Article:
My assistant, who had been standing by Michael during the op, pulled it out with forceps.
Then I used another arm with a tiny probe on the end that generated an electric current to cauterise the blood vessels which had been dissected.
With conventional surgery in this part of the body, there can be a lot of bleeding that can cause problems if blood leaks into the lungs. Significant blood loss can also impair heart function. But the robot surgery meant there was no need for stitches since the tumour simply left a small dimple in the tongue, which will heal within three months. If it does affect talking, it will do so to a much lesser extent than traditional surgery.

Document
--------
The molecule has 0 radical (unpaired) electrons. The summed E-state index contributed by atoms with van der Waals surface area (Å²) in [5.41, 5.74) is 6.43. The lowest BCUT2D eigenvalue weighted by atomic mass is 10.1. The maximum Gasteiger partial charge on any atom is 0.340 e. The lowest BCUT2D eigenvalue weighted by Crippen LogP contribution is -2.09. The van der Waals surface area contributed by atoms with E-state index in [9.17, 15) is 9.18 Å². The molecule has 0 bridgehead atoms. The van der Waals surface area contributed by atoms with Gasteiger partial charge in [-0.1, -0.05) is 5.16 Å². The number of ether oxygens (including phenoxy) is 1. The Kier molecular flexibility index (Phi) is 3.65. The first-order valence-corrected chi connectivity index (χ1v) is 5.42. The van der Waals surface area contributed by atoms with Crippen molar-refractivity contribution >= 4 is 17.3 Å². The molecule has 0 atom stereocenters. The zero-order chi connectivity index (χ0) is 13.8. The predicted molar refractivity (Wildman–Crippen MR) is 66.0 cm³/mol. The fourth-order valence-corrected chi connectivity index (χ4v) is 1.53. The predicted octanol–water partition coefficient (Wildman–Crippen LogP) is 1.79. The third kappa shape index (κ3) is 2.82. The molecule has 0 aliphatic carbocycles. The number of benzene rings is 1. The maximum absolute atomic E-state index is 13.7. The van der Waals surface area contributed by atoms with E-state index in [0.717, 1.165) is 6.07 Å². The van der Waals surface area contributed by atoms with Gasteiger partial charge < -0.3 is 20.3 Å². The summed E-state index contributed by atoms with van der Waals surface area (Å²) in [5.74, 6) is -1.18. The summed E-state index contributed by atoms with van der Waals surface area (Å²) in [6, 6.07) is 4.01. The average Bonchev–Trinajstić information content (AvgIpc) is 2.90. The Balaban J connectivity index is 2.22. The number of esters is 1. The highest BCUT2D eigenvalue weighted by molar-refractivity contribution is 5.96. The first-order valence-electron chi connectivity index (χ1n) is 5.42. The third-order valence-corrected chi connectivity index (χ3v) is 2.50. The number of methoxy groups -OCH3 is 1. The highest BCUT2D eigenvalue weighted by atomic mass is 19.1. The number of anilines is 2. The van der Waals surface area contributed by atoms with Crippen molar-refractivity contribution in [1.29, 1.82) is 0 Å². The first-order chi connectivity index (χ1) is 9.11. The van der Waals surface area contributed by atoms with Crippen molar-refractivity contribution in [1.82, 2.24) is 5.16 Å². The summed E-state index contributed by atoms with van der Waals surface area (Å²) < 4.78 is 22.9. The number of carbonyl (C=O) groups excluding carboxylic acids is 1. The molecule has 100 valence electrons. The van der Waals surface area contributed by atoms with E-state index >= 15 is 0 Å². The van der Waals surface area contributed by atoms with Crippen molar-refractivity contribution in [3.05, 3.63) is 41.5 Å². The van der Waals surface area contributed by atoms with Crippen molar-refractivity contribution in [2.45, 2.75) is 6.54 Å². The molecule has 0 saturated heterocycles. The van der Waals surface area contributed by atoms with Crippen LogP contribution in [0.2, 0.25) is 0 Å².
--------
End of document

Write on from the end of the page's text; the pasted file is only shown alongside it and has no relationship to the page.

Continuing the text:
As a further precaution against bleeding, I also make a 1in cut in one side of the neck at the start of the operation and (permanently) tie up a couple of the blood vessels that supply the tongue, using small clips. The tongue can easily survive with blood from the opposite side.
TORS is an excellent option for early-stage recurrent cancers of the tonsils or back of the tongue — with later-stage disease the tumour will be larger and there is a greater risk of bleeding and complications.
But for many, it can improve quality of life because it won’t affect speech or the ability to eat. I am thrilled Michael has returned to his busy life so quickly and am glad we can offer patients this alternative.